Editor’s note: This is a guest post by Dan Schawbel. Dan’s super skill is personal branding and he has an impressive set of credentials.
Dan is the bestselling author of Me 2.0: Build a Powerful Brand to Achieve Career Success, an award winning blogger, and the publisher of Personal Branding Magazine.
He’s been called a “Personal Branding Guru” by The New York Times and has been featured in over 150 media outlets.
In this guest post, Dan outlines some common mistakes when it comes to branding yourself online and what to do about them.
Without further ado, here is Dan on the top 5 lessons learned in personal branding …
How Do I Manage My Personal Brand
In the past three years, I’ve noticed a lot about how people behave online and how people are building their brands.
Most of the time, people aren’t very self-aware of what they are publishing online and are actually hurting their brands in the long-term.
Everyone has a personal brand whether they like it or not, so the focus should always be “how do I manage my brand.” In the online world, perception is much more important than reality, but if you don’t deliver on that brand promise offline, you will fail.
5 Common Mistakes in Personal Brand Management
There are five common mistakes that I’ve seen and that you should not only be aware of, but you shouldn’t make them.
1. Don’t over-promote.
Don’t over-promote by tweeting about your products and achievements all the time. Instead you should have a careful balance of value contribution and self-promotion, so that you are helping your followers, having them spread your message, while letting them know what you’re all about in the process.
2. Be mindful of your blog comments.
Be mindful of your blog comments, not only because bloggers moderate comments but because people will only click through to your blog if you’re added value to the post.
Many people will cite their name, their company’s name, and multiple URL’s, when that subtracts from the comment and positions you as a spammer.
You should add your opinion when commenting on blog posts and let interested readers click through to your blog.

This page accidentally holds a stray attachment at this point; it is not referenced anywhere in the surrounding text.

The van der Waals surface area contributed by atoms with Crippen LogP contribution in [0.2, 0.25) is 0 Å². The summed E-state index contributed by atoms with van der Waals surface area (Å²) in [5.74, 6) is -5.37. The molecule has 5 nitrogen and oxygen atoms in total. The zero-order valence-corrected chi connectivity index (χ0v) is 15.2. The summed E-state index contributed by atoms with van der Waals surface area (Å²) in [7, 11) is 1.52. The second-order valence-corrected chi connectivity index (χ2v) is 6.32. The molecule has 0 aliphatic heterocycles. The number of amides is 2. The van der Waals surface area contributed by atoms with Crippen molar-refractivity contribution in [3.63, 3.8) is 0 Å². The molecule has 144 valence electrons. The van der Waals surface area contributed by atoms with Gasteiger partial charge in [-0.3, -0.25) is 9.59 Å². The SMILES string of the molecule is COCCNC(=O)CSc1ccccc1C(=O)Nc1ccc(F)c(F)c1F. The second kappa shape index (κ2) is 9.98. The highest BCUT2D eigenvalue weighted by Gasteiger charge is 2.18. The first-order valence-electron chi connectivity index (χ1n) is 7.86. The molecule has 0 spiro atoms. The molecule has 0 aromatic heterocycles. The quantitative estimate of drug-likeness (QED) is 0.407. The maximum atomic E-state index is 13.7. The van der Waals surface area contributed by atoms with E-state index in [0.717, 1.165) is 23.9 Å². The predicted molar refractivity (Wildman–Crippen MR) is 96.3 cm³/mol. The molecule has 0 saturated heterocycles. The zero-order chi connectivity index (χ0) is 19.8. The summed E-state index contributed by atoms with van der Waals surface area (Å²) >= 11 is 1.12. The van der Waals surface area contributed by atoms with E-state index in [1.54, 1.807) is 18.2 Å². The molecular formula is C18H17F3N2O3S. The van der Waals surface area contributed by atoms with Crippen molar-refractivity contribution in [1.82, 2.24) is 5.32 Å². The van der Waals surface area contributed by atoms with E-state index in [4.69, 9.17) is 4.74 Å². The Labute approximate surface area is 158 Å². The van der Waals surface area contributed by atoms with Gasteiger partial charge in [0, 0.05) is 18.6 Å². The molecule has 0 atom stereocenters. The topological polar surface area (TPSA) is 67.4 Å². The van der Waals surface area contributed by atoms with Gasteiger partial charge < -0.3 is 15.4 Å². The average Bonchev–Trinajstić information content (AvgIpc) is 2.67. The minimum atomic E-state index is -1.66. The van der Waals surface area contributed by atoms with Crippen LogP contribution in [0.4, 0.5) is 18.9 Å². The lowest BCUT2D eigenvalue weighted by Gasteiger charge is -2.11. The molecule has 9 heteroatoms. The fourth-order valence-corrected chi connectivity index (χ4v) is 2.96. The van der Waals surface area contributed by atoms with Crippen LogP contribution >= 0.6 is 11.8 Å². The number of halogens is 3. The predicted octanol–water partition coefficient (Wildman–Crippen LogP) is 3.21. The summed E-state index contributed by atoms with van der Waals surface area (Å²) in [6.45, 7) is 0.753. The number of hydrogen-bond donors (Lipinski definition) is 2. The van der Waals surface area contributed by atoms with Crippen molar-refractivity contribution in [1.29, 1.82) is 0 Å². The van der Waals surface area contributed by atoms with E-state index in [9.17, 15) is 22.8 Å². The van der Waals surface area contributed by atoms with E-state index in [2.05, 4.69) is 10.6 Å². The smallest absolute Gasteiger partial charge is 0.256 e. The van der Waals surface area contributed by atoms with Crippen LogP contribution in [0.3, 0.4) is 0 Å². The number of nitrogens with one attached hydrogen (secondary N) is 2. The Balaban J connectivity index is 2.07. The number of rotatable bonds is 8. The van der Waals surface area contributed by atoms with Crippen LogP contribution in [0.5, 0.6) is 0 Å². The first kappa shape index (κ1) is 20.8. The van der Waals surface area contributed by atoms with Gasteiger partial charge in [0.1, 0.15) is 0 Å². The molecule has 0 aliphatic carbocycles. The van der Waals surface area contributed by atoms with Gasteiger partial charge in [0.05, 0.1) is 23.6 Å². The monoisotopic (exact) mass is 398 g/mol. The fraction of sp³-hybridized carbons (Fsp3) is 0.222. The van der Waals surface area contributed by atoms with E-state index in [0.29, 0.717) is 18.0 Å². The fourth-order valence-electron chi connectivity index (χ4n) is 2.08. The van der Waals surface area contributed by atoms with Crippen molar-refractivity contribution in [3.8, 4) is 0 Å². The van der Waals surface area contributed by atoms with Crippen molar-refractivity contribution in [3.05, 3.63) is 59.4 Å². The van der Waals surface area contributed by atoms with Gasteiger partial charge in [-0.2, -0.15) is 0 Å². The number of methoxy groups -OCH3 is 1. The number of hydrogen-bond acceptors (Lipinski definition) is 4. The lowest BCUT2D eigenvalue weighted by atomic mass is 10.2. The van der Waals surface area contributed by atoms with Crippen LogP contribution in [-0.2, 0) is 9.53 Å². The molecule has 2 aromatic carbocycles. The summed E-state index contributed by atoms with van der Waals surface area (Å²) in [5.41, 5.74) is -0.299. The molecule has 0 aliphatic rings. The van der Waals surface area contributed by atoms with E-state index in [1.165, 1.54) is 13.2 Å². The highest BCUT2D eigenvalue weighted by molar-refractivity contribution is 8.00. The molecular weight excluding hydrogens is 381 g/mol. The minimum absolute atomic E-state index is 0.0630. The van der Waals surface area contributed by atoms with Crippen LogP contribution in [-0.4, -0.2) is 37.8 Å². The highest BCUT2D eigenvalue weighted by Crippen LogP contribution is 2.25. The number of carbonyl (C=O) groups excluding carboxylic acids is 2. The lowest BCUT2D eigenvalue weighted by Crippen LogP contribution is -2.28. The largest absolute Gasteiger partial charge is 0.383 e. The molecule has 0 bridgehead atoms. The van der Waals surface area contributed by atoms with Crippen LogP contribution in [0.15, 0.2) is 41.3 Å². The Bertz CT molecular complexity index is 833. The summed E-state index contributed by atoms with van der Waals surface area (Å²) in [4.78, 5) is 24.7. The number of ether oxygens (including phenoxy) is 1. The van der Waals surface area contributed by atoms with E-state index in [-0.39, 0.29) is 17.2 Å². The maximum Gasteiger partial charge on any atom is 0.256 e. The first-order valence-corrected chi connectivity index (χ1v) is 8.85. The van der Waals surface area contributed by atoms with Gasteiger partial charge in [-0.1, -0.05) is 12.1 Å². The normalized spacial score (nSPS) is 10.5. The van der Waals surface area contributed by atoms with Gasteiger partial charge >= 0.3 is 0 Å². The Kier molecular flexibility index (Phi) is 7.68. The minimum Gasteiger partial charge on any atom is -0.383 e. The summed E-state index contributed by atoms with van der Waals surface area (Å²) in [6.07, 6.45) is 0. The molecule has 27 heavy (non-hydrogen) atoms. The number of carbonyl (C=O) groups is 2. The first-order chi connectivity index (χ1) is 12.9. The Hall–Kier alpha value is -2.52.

3. Discover your brand before you communicate it.
It’s very easy to start using social tools to communicate with the general public, but it’s not very effective unless you’ve discovered your brand first.
By having a clear understanding on what you want to be known for, your positioning in the marketplace (taking a niche), and the overall design and message you want to communicate, you will be much more successful when you’re actually on social networks.
4. Use the same picture, name, and messaging.
Be consistent with everything you do, so people are viewing the same picture, name and messaging wherever they see you online or offline.
Your Twitter avatar should be the same as your Facebook picture and the picture on your blog bio page.
If you position yourself as the top salesman for baby boomers in Texas, then make sure that branding exists everywhere as well.
5. Get your name out there.
Don’t just pump out content on your blog and pray that people find it. If you build it, they probably won’t come, unless they know to come.
You want to get your name out there by networking with the right people, not the entire world.
Use services like Twellow.com to narrow down your search to people who would be interested in what you have to say. Comment and guest post on blogs to attract more attention and build readership.
Put your blog or website URL on your business card, in your presentations, on your resume, and everywhere else.